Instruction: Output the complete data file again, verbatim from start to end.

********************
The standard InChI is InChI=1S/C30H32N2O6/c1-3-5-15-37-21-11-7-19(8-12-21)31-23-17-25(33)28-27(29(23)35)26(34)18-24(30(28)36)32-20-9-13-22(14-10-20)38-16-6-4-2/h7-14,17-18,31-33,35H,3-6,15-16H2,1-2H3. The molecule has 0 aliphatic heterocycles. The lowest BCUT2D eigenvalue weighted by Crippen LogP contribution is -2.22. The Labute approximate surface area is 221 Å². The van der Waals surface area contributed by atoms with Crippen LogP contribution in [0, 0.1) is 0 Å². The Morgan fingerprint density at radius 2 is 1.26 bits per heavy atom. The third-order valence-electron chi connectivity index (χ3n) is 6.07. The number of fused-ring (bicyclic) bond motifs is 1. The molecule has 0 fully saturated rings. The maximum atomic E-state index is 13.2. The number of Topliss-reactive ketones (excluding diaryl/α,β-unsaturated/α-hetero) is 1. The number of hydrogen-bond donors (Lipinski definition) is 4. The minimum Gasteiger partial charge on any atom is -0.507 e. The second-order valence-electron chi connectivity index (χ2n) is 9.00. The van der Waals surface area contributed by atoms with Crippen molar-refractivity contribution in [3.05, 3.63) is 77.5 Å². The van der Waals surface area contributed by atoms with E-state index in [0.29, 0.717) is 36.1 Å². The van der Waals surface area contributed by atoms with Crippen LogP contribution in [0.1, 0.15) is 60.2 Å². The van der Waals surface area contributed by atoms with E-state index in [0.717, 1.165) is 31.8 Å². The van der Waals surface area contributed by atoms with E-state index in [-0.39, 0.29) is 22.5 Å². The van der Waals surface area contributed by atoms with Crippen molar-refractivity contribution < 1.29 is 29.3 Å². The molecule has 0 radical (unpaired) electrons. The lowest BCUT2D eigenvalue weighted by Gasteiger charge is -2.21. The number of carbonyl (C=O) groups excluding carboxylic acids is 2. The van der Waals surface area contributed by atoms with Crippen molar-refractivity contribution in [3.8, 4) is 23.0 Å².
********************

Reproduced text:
The standard InChI is InChI=1S/C30H32N2O6/c1-3-5-15-37-21-11-7-19(8-12-21)31-23-17-25(33)28-27(29(23)35)26(34)18-24(30(28)36)32-20-9-13-22(14-10-20)38-16-6-4-2/h7-14,17-18,31-33,35H,3-6,15-16H2,1-2H3. The molecule has 0 aliphatic heterocycles. The lowest BCUT2D eigenvalue weighted by Crippen LogP contribution is -2.22. The Labute approximate surface area is 221 Å². The van der Waals surface area contributed by atoms with Crippen LogP contribution in [0, 0.1) is 0 Å². The Morgan fingerprint density at radius 2 is 1.26 bits per heavy atom. The third-order valence-electron chi connectivity index (χ3n) is 6.07. The number of fused-ring (bicyclic) bond motifs is 1. The molecule has 0 fully saturated rings. The maximum atomic E-state index is 13.2. The number of Topliss-reactive ketones (excluding diaryl/α,β-unsaturated/α-hetero) is 1. The number of hydrogen-bond donors (Lipinski definition) is 4. The minimum Gasteiger partial charge on any atom is -0.507 e. The second-order valence-electron chi connectivity index (χ2n) is 9.00. The van der Waals surface area contributed by atoms with Crippen molar-refractivity contribution in [3.05, 3.63) is 77.5 Å². The van der Waals surface area contributed by atoms with E-state index in [0.29, 0.717) is 36.1 Å². The van der Waals surface area contributed by atoms with Crippen LogP contribution in [0.1, 0.15) is 60.2 Å². The van der Waals surface area contributed by atoms with E-state index in [0.717, 1.165) is 31.8 Å². The van der Waals surface area contributed by atoms with E-state index in [-0.39, 0.29) is 22.5 Å². The van der Waals surface area contributed by atoms with Crippen molar-refractivity contribution < 1.29 is 29.3 Å². The molecule has 0 radical (unpaired) electrons. The lowest BCUT2D eigenvalue weighted by Gasteiger charge is -2.21. The number of carbonyl (C=O) groups excluding carboxylic acids is 2. The van der Waals surface area contributed by atoms with Crippen molar-refractivity contribution in [3.8, 4) is 23.0 Å².